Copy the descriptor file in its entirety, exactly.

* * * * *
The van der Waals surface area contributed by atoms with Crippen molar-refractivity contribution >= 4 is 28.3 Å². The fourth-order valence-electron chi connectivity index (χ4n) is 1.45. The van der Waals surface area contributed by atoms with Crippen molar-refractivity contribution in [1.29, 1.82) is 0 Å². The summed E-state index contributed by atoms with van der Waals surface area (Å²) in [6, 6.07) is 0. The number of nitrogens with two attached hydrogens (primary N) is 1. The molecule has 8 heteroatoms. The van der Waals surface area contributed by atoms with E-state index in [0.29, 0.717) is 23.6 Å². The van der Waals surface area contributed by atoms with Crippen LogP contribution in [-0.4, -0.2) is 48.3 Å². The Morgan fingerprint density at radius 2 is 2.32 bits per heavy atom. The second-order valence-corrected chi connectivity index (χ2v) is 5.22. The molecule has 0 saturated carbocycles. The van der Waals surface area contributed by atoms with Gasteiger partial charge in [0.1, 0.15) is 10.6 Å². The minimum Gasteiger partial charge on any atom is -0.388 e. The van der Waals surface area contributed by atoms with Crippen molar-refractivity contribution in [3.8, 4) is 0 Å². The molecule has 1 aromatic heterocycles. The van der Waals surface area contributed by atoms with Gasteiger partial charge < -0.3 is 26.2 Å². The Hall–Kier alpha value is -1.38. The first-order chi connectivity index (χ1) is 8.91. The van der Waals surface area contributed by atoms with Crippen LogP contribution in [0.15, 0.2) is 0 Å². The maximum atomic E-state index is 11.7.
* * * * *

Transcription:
The van der Waals surface area contributed by atoms with Crippen molar-refractivity contribution >= 4 is 28.3 Å². The fourth-order valence-electron chi connectivity index (χ4n) is 1.45. The van der Waals surface area contributed by atoms with Crippen molar-refractivity contribution in [1.29, 1.82) is 0 Å². The summed E-state index contributed by atoms with van der Waals surface area (Å²) in [6, 6.07) is 0. The number of nitrogens with two attached hydrogens (primary N) is 1. The molecule has 8 heteroatoms. The van der Waals surface area contributed by atoms with E-state index in [0.29, 0.717) is 23.6 Å². The van der Waals surface area contributed by atoms with Crippen LogP contribution in [-0.4, -0.2) is 48.3 Å². The Morgan fingerprint density at radius 2 is 2.32 bits per heavy atom. The second-order valence-corrected chi connectivity index (χ2v) is 5.22. The molecule has 0 saturated carbocycles. The van der Waals surface area contributed by atoms with Gasteiger partial charge in [0.1, 0.15) is 10.6 Å². The minimum Gasteiger partial charge on any atom is -0.388 e. The van der Waals surface area contributed by atoms with Crippen molar-refractivity contribution in [3.8, 4) is 0 Å². The molecule has 1 aromatic heterocycles. The van der Waals surface area contributed by atoms with Gasteiger partial charge < -0.3 is 26.2 Å². The Hall–Kier alpha value is -1.38. The first-order chi connectivity index (χ1) is 8.91. The van der Waals surface area contributed by atoms with Crippen LogP contribution in [0.15, 0.2) is 0 Å². The maximum atomic E-state index is 11.7.